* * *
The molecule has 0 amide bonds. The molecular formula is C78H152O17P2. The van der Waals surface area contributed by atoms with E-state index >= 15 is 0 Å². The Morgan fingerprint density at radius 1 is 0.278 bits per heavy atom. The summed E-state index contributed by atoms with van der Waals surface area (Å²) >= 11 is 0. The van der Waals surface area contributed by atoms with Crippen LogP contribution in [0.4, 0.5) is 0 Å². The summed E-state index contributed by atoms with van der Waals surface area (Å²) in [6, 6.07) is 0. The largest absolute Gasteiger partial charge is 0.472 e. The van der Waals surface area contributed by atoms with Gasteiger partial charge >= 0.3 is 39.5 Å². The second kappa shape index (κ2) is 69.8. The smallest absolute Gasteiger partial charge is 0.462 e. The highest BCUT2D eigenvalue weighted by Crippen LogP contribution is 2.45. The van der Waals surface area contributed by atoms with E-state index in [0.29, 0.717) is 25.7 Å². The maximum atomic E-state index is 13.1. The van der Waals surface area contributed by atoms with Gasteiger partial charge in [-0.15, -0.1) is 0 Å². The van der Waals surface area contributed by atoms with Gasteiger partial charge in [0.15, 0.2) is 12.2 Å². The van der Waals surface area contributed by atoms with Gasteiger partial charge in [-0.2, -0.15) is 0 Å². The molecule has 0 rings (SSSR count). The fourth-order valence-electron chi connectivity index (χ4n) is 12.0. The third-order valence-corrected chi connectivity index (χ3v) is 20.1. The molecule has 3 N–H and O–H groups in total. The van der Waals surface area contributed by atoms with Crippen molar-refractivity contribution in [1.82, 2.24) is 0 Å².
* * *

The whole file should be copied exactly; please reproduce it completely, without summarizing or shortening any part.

The molecule has 0 amide bonds. The molecular formula is C78H152O17P2. The van der Waals surface area contributed by atoms with E-state index >= 15 is 0 Å². The Morgan fingerprint density at radius 1 is 0.278 bits per heavy atom. The summed E-state index contributed by atoms with van der Waals surface area (Å²) >= 11 is 0. The van der Waals surface area contributed by atoms with Crippen LogP contribution in [0.4, 0.5) is 0 Å². The summed E-state index contributed by atoms with van der Waals surface area (Å²) in [6, 6.07) is 0. The largest absolute Gasteiger partial charge is 0.472 e. The van der Waals surface area contributed by atoms with Gasteiger partial charge >= 0.3 is 39.5 Å². The second kappa shape index (κ2) is 69.8. The smallest absolute Gasteiger partial charge is 0.462 e. The highest BCUT2D eigenvalue weighted by Crippen LogP contribution is 2.45. The van der Waals surface area contributed by atoms with E-state index in [0.29, 0.717) is 25.7 Å². The maximum atomic E-state index is 13.1. The van der Waals surface area contributed by atoms with Gasteiger partial charge in [-0.15, -0.1) is 0 Å². The van der Waals surface area contributed by atoms with Gasteiger partial charge in [0.15, 0.2) is 12.2 Å². The van der Waals surface area contributed by atoms with Gasteiger partial charge in [-0.2, -0.15) is 0 Å². The molecule has 0 rings (SSSR count). The fourth-order valence-electron chi connectivity index (χ4n) is 12.0. The third-order valence-corrected chi connectivity index (χ3v) is 20.1. The molecule has 3 N–H and O–H groups in total. The van der Waals surface area contributed by atoms with Crippen molar-refractivity contribution in [1.82, 2.24) is 0 Å².